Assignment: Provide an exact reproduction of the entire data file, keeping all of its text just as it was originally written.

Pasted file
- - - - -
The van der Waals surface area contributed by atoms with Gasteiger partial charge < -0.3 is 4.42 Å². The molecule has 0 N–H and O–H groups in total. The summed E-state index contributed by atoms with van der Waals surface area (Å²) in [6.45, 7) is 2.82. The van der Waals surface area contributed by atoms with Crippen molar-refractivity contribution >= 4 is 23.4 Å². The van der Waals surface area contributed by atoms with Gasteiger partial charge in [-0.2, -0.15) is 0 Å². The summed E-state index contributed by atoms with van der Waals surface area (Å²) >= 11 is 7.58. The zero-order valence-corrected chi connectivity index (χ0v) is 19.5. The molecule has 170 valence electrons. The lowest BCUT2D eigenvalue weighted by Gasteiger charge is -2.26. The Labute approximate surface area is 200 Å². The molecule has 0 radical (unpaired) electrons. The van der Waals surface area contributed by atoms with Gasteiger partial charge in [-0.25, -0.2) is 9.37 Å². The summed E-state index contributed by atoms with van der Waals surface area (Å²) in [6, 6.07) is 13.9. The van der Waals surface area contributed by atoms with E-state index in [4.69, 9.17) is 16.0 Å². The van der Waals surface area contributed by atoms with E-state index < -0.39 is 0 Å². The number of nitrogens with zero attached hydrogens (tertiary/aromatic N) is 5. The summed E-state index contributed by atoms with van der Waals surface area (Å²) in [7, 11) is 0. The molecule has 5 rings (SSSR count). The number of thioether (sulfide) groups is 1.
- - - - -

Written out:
The van der Waals surface area contributed by atoms with Gasteiger partial charge < -0.3 is 4.42 Å². The molecule has 0 N–H and O–H groups in total. The summed E-state index contributed by atoms with van der Waals surface area (Å²) in [6.45, 7) is 2.82. The van der Waals surface area contributed by atoms with Crippen molar-refractivity contribution >= 4 is 23.4 Å². The van der Waals surface area contributed by atoms with Gasteiger partial charge in [-0.2, -0.15) is 0 Å². The summed E-state index contributed by atoms with van der Waals surface area (Å²) >= 11 is 7.58. The zero-order valence-corrected chi connectivity index (χ0v) is 19.5. The molecule has 170 valence electrons. The lowest BCUT2D eigenvalue weighted by Gasteiger charge is -2.26. The Labute approximate surface area is 200 Å². The molecule has 0 radical (unpaired) electrons. The van der Waals surface area contributed by atoms with Gasteiger partial charge in [-0.25, -0.2) is 9.37 Å². The summed E-state index contributed by atoms with van der Waals surface area (Å²) in [6, 6.07) is 13.9. The van der Waals surface area contributed by atoms with E-state index in [4.69, 9.17) is 16.0 Å². The van der Waals surface area contributed by atoms with E-state index < -0.39 is 0 Å². The number of nitrogens with zero attached hydrogens (tertiary/aromatic N) is 5. The summed E-state index contributed by atoms with van der Waals surface area (Å²) in [7, 11) is 0. The molecule has 5 rings (SSSR count). The number of thioether (sulfide) groups is 1.